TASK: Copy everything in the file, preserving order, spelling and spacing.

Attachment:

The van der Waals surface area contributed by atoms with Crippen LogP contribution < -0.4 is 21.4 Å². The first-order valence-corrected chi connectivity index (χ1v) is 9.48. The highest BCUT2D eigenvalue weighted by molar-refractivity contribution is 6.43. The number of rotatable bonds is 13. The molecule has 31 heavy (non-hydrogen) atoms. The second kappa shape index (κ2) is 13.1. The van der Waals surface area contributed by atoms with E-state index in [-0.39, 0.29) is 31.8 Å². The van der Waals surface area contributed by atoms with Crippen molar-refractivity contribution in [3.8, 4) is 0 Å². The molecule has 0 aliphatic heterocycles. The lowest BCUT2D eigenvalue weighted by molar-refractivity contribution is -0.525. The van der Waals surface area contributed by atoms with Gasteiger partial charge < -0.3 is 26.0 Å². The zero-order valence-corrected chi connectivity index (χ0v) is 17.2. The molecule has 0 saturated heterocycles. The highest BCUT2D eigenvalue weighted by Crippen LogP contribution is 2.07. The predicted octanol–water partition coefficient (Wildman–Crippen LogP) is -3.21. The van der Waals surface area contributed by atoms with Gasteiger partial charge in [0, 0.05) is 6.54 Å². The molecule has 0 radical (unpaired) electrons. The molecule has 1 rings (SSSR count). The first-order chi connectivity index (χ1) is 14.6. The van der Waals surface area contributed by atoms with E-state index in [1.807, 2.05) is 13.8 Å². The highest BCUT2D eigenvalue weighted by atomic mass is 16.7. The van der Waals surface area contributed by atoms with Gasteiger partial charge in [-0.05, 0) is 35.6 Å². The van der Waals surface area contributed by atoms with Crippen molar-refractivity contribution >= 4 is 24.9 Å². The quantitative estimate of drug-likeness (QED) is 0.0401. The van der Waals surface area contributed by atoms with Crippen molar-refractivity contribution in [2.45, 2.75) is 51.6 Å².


The van der Waals surface area contributed by atoms with Crippen LogP contribution < -0.4 is 21.4 Å². The first-order valence-corrected chi connectivity index (χ1v) is 9.48. The highest BCUT2D eigenvalue weighted by molar-refractivity contribution is 6.43. The number of rotatable bonds is 13. The molecule has 31 heavy (non-hydrogen) atoms. The second kappa shape index (κ2) is 13.1. The van der Waals surface area contributed by atoms with E-state index in [-0.39, 0.29) is 31.8 Å². The van der Waals surface area contributed by atoms with Crippen molar-refractivity contribution in [3.8, 4) is 0 Å². The molecule has 0 aliphatic heterocycles. The lowest BCUT2D eigenvalue weighted by molar-refractivity contribution is -0.525. The van der Waals surface area contributed by atoms with Gasteiger partial charge < -0.3 is 26.0 Å². The zero-order valence-corrected chi connectivity index (χ0v) is 17.2. The molecule has 0 saturated heterocycles. The highest BCUT2D eigenvalue weighted by Crippen LogP contribution is 2.07. The predicted octanol–water partition coefficient (Wildman–Crippen LogP) is -3.21. The van der Waals surface area contributed by atoms with Gasteiger partial charge in [0, 0.05) is 6.54 Å². The molecule has 0 radical (unpaired) electrons. The molecule has 1 rings (SSSR count). The first-order chi connectivity index (χ1) is 14.6. The van der Waals surface area contributed by atoms with E-state index in [1.807, 2.05) is 13.8 Å². The highest BCUT2D eigenvalue weighted by atomic mass is 16.7. The van der Waals surface area contributed by atoms with Gasteiger partial charge in [-0.05, 0) is 35.6 Å². The van der Waals surface area contributed by atoms with Crippen molar-refractivity contribution >= 4 is 24.9 Å². The quantitative estimate of drug-likeness (QED) is 0.0401. The van der Waals surface area contributed by atoms with Crippen molar-refractivity contribution in [2.45, 2.75) is 51.6 Å².